Total offers products and lubricants to ensure optimal performance and protection for its customers’ machines and vehicles. They comply with both the equipment manufacturers’ requirements and international standards.
One of the challenging tasks to maintain on a site is the safe storage and handling of the lubricants and greases, Total said. The method of storage chosen (bulk, container, drum, and can) is dependent upon the volumes stored, the consumption rate of lubricants, supplier delivery frequency and also maintenance habits.
Total pointed out that making the right choice of containers can avoid having too much stock that leads to capital costs and reduces the risk of exceeding the expiry date of the products. An effective storage method also limits the risk of pollution and degradation of the product during its storage time.
‘First In, First Out’
Total Lubricants always recommends following the FIFO (First In, First Out) approach when it comes to storage, and to check the manufacture date to ensure the oldest products are being used first. This approach helps reduce inventory obsolescence costs by ensuring packaged product are utilised prior to reaching the end of the product life.
Wherever possible, product rationalisation can be considered whilst still following the requirements of the OEM, added Total. The company also made a reference to lubrication engineers, John Saunders and Clay Calk, whose article ‘The Benefits of Lubricant Consolidation’ describes the associated costs as a result of decrease in physical inventories of between 6% and 19% of the total cost of lubricants. Reducing the number of inventories also helps to minimise the risk of using the incorrect product, as well as lower storage costs and capital risks.
Types of storage and associated handling
Total highlighted the three types of storage: bulk storage, stacking on pallets, and shelf storage. Each of these methods is intended to ensure storage under the best conditions for cleanliness and safety.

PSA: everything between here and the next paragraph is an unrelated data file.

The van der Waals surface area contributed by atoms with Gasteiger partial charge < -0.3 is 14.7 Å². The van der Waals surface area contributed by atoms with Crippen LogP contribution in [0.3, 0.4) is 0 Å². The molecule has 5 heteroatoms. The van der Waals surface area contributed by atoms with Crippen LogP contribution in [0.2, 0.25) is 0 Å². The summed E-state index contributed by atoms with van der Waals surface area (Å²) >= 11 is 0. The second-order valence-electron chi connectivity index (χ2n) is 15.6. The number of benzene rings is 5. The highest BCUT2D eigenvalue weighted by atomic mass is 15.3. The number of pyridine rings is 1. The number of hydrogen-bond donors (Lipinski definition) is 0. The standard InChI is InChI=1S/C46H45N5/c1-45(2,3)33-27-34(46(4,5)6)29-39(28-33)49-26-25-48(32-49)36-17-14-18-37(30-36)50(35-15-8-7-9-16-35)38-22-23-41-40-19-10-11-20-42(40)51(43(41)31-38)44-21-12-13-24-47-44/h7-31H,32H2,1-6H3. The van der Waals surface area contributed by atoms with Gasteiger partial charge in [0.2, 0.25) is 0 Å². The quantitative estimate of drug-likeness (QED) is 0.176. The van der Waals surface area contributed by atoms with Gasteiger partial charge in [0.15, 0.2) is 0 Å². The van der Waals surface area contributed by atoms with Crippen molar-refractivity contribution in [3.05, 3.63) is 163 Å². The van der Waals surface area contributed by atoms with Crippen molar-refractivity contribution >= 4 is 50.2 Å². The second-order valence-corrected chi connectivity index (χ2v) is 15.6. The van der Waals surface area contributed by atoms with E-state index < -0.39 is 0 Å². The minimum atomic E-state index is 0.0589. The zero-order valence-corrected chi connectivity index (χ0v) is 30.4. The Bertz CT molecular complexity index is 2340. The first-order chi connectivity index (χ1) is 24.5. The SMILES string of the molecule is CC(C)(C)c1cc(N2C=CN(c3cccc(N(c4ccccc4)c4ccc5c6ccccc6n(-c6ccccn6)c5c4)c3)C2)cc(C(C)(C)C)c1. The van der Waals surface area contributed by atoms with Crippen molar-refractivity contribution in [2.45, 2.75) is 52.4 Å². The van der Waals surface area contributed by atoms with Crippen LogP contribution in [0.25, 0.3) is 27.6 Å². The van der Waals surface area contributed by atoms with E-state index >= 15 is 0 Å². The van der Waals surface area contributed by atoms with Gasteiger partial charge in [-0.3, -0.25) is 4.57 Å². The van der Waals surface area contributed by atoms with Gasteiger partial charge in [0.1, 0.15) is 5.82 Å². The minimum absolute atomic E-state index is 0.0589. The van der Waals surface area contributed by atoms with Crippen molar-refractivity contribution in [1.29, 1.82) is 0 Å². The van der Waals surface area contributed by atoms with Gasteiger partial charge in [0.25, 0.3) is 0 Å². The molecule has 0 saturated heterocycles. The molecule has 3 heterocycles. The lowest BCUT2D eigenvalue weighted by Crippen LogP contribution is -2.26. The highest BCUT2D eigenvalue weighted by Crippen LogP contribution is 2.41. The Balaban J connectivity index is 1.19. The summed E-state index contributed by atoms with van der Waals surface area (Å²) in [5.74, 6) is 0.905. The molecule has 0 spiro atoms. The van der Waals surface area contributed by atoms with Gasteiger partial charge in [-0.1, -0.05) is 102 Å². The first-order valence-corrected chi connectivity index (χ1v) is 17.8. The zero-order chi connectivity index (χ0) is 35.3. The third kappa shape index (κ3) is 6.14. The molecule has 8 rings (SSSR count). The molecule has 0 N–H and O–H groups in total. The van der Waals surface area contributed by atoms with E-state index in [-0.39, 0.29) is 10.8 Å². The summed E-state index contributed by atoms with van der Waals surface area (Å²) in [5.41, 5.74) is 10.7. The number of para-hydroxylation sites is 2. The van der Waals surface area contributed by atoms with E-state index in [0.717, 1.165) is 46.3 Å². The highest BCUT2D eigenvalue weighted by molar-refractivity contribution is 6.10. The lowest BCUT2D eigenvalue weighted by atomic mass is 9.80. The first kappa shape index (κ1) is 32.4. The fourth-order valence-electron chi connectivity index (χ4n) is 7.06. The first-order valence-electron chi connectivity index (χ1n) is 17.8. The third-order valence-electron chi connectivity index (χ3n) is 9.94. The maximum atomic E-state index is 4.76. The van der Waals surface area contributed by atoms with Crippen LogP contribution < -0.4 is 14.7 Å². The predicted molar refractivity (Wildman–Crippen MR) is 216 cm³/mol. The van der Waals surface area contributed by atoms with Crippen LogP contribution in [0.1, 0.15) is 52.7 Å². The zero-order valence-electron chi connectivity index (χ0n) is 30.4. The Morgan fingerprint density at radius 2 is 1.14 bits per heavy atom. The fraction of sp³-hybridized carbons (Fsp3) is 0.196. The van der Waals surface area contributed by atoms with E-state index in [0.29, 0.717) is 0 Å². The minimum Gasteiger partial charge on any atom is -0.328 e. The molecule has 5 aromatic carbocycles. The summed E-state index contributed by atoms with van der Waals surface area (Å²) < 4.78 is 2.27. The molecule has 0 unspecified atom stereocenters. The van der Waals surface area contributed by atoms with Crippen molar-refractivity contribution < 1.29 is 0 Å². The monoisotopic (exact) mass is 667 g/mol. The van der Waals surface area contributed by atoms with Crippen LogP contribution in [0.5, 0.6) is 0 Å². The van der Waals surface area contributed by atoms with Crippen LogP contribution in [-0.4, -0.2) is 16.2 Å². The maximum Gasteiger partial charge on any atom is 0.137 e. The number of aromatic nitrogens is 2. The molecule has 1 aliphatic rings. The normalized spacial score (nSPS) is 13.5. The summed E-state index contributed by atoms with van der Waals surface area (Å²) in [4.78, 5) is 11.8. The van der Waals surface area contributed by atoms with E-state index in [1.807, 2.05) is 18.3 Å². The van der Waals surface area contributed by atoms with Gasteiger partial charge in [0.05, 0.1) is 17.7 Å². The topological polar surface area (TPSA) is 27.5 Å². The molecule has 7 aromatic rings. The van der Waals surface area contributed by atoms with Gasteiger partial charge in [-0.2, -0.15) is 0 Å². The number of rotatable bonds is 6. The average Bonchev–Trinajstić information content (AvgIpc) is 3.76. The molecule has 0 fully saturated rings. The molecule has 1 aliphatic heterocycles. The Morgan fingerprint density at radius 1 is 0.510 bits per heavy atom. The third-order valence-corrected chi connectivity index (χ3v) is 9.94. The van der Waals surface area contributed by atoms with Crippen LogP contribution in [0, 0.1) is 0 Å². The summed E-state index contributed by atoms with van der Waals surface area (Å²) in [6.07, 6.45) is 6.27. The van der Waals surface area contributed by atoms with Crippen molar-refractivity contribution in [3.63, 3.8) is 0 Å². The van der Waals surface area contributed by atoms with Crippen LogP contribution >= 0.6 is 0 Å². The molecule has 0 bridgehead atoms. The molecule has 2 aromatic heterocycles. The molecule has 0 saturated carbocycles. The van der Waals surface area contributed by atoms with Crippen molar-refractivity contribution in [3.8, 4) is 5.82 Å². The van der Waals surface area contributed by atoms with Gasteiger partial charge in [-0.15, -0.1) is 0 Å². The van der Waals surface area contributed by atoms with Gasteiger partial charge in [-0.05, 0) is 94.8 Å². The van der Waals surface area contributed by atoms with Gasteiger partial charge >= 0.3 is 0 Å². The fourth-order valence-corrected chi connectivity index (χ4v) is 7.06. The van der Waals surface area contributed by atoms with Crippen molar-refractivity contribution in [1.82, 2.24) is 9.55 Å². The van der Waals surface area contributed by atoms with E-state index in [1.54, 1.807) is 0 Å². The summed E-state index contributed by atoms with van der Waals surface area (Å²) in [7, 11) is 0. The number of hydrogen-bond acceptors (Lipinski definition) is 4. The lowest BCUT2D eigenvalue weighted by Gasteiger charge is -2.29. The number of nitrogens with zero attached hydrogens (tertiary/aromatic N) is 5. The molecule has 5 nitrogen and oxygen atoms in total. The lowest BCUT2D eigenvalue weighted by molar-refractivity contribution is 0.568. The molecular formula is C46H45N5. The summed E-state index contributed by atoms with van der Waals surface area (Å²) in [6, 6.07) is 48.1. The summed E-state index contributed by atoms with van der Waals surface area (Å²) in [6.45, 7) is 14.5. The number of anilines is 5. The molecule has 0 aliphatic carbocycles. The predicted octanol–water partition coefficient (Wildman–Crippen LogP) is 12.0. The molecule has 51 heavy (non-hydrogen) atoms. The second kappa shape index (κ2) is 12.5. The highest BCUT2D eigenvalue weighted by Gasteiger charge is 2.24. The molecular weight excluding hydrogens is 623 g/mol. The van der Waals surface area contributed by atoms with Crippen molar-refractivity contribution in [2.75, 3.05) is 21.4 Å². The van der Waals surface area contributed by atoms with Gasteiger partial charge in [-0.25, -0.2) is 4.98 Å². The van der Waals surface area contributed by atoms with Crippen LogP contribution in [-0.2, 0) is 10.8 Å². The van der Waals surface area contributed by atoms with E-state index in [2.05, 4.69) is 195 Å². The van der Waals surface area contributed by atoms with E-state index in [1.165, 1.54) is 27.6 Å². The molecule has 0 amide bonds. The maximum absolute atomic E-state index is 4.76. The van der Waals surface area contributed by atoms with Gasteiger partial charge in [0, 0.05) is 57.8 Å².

For bulk storage, metal or plastic tanks should be chosen, said Total. Tanks needs to be labelled in accordance with Australian Standards legislation and include the tank identification number, flow in and flow out and product name so it’s clearly visible to all which tank is for which product.
If pallet stacking method is selected, the maximum storage height must be determined with consideration for the safety of handlers. Total advised not to store more than two pallets high. For pallets stored in racking, it needs to be appropriately labelled with weight restrictions and drums should be strapped when above two pallets high.
The third method is shelf storage, whereby shelves for storing at height must be designed and installed to prevent falls. Oil drums must be stored preferably horizontally on their sides with the two bungs aligned horizontally. This also makes it easier to identify and read the product labels.
Moderate storage temperatures should be maintained at all time, stressed Total. Indoor storage of lubricants is recommended, but if lubricants need to be stored outdoors, keep track of lubricant consumption strictly and replenish stock in a timely manner to minimise exposure to external conditions.
In the case of greases, storage in drums in a vertical position is recommended to keep the original seals around the drum tight, which would prevent potential leaks and/or contamination. Whenever oil drums need to be stored upright, sheltered storage is preferred, according to Total. If it is not possible, individual drum covers is highly recommended to avoid possible contamination from dust or the elements such as rain or snow. This approach of improved lubricant cleanliness helps extend component life.
Total further emphasised that, with all lubricants and grease storage, it is essential for appropriately sized spill kits, fire extinguishers, eye wash and shower facilities to be readily available in the event of an emergency, along with easy access to the latest updated Material Safety Data Sheet (MSDS) for each product stored onsite.
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